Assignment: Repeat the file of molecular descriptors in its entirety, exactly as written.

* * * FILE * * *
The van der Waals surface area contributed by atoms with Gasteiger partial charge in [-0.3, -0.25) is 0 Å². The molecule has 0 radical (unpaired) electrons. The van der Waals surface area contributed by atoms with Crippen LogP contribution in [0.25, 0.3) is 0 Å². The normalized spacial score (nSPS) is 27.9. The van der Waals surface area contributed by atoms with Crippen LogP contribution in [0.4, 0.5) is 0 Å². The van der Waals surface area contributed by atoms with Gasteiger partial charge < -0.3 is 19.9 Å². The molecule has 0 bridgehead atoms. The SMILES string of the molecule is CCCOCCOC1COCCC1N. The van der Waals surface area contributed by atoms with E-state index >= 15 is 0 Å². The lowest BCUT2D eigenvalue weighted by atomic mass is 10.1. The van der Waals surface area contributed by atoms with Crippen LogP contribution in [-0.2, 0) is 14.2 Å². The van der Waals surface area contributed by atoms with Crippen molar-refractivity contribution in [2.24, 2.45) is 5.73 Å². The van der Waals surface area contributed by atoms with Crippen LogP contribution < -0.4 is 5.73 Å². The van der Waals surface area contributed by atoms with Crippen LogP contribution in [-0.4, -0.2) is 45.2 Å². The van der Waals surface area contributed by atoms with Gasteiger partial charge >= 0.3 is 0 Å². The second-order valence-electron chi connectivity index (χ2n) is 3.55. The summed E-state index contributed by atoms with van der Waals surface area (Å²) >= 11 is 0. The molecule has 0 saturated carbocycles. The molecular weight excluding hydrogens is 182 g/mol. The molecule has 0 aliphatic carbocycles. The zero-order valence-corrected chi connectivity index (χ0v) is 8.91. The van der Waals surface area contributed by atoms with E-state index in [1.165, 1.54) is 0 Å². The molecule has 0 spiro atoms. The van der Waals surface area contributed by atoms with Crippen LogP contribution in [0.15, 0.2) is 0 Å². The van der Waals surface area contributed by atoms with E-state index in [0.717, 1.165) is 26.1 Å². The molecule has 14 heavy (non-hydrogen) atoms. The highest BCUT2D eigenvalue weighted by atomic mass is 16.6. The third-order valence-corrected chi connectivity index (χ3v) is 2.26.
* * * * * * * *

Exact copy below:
The van der Waals surface area contributed by atoms with Gasteiger partial charge in [-0.3, -0.25) is 0 Å². The molecule has 0 radical (unpaired) electrons. The van der Waals surface area contributed by atoms with Crippen LogP contribution in [0.25, 0.3) is 0 Å². The normalized spacial score (nSPS) is 27.9. The van der Waals surface area contributed by atoms with Crippen LogP contribution in [0.4, 0.5) is 0 Å². The van der Waals surface area contributed by atoms with Gasteiger partial charge < -0.3 is 19.9 Å². The molecule has 0 bridgehead atoms. The SMILES string of the molecule is CCCOCCOC1COCCC1N. The van der Waals surface area contributed by atoms with E-state index >= 15 is 0 Å². The lowest BCUT2D eigenvalue weighted by atomic mass is 10.1. The van der Waals surface area contributed by atoms with Crippen LogP contribution in [-0.2, 0) is 14.2 Å². The van der Waals surface area contributed by atoms with Crippen molar-refractivity contribution in [2.24, 2.45) is 5.73 Å². The van der Waals surface area contributed by atoms with Crippen LogP contribution < -0.4 is 5.73 Å². The van der Waals surface area contributed by atoms with Crippen LogP contribution in [-0.4, -0.2) is 45.2 Å². The van der Waals surface area contributed by atoms with Gasteiger partial charge >= 0.3 is 0 Å². The second-order valence-electron chi connectivity index (χ2n) is 3.55. The summed E-state index contributed by atoms with van der Waals surface area (Å²) >= 11 is 0. The molecule has 0 saturated carbocycles. The molecular weight excluding hydrogens is 182 g/mol. The molecule has 0 aliphatic carbocycles. The zero-order valence-corrected chi connectivity index (χ0v) is 8.91. The van der Waals surface area contributed by atoms with E-state index in [1.165, 1.54) is 0 Å². The molecule has 0 spiro atoms. The van der Waals surface area contributed by atoms with Crippen LogP contribution in [0.15, 0.2) is 0 Å². The van der Waals surface area contributed by atoms with E-state index in [0.717, 1.165) is 26.1 Å². The molecule has 14 heavy (non-hydrogen) atoms. The highest BCUT2D eigenvalue weighted by atomic mass is 16.6. The third-order valence-corrected chi connectivity index (χ3v) is 2.26.